With the summer season comes the short window to indulge in one of the most universally loved summer fruits — cherries. They’re delicious by the handful, but also versatile in a variety of recipes.
Storage and Prep
Ripe cherries have shiny skin that’s firm (but not hard) to the touch. Store in the refrigerator and wash before eating or using. If the stems haven’t already been removed, pull them off before pitting the cherries.
How to Pit a Cherry
Don’t have a cherry pitter? Here’s how to get the job done with other common kitchen tools.
- If your cherries are destined for pies or sauces, try these methods: Place cherries on a cutting board and use the flat side of a chef’s knife to gently crush them. Use your fingers to remove the pits. Alternatively, push the end of a chopstick or straw into the stem end of the cherry until you hit the pit. Continue pushing until the pit pops out the other end.
- If you need tidy cherry halves for pretty presentation: Use a paring knife to slice the fruit in half, one cherry at a time. Twist and pull to separate the halves and use your fingers to take the pits out.
Show off their lush stone-fruit flavour in Cherry, Apple and Broccoli Slaw with Pine Nuts. This potluck favourite plays up the sweet-tart pairing of apple and fresh cherries with plenty of crunchy bite from the slaw. Or mix the sweet taste of cherries with savoury flavours in Cherry, Kale & Bulgur Salad. Crumbled goat cheese finishes the dish for a sharp note to balance the sweetness.
In Cherry Sauce over Chicken, sweet cherries are complemented by the acidity of balsamic vinegar in an easy-to-make sauce for juicy chicken thighs. The recipe calls for frozen cherries, but fresh ones work too – just be sure to stem and pit them first!
For homemade cherry vinegar, briefly simmer cherries in white wine vinegar or soak them in balsamic vinegar for a few days. Strain out the fruit and use the resulting vinegar in your favourite salad dressing. Save cherry pits from other recipes and add them to the vinegar to further develop the flavour.
Though cherries are a great nutritious snack on their own, they’re also a natural fit in summery desserts of all kinds thanks to their luxurious texture and juicy flavour. Light and fluffy Cherry Mango Picnic Cake is super-simple to make and shines when fresh cherry halves and chopped ripe mango are baked in. Frosting isn’t needed to enjoy this summer version of coffee cake, but a dusting of icing sugar completes the dessert!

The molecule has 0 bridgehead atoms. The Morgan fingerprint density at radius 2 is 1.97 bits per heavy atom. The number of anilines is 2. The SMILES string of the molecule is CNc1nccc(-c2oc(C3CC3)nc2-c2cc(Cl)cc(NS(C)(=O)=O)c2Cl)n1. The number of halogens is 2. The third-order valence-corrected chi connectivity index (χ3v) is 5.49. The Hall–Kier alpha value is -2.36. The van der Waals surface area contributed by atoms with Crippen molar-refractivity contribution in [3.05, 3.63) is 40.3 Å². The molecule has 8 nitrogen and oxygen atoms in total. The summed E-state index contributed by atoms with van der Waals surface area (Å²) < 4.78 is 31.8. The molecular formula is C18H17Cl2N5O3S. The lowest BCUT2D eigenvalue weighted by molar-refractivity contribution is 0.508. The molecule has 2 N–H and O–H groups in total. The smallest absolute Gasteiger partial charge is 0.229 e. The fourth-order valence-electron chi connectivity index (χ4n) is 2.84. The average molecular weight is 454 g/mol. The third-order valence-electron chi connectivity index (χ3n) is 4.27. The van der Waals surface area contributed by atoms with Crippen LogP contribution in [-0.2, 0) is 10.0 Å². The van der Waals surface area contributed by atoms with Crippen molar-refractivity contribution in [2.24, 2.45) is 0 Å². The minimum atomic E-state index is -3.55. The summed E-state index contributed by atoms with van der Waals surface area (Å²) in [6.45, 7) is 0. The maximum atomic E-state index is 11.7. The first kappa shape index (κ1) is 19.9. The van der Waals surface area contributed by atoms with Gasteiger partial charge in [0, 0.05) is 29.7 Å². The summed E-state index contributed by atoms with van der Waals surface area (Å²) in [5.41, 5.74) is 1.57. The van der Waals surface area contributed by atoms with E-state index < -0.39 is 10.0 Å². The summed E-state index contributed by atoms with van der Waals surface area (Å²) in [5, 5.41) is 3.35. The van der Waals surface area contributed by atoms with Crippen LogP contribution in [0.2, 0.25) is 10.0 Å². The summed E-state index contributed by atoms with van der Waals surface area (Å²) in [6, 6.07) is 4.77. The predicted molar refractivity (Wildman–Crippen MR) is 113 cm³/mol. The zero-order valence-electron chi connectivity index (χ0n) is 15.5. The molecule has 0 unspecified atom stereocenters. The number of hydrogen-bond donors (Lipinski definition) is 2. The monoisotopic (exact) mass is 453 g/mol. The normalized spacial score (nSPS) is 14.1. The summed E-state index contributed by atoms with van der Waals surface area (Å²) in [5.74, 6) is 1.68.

Give ice cream cake a makeover with this Chocolate, Cherry & Blueberry Frozen Yogourt Pie that turns the simple froyo dessert into a picture-worthy centrepiece with its vibrant colour. Fresh cherries are stirred into blueberry frozen yogourt to create a refreshing filling. Pina Colada Cherry Pops are another crowd-friendly frozen treat that uses fresh pineapple and coconut water to give Rainier cherries a tropical twist. If you only have vanilla ice cream at home, whip up this low-fat, silky Velvet Cherry Sauce to spoon over top. For a grown-up take on a soda-shop classic, mix up a Cherry Root Beer & Bourbon Float; garnish with whipped cream, shaved chocolate and a cherry for the full diner experience. And Fresh Cherry & Strawberry Sparkling Sangria is the ideal thirst-quencher when entertaining for a crowd.
Pickled and Preserved
Cherry season is short. Freeze, pickle or preserve your pickings to enjoy throughout the year.
Freeze, rinse, dry and pit cherries, then spread them out onto a baking sheet and place in the freezer. Once they’re frozen, transfer to a dated freezer bag to store for up to one year. To thaw cherries before use, first defrost overnight in the fridge and then place them in a strainer over a bowl so you can save the juice that’s released.
Quick Pickled Cherries use apple cider vinegar and spices like coriander and allspice to make a unique salty take on the sweet fruit that’s great on charcuterie and cheese trays. They’ll keep in the fridge for about two weeks.
Soak the fruit in a bath of sugar and alcohol to make drunken cherries, which make a sophisticated garnish for cocktails or grown-up topping for ice cream. Bourbon or brandy will give the finished product deep, woodsy notes; try vodka or rum for a lighter, more refreshing taste.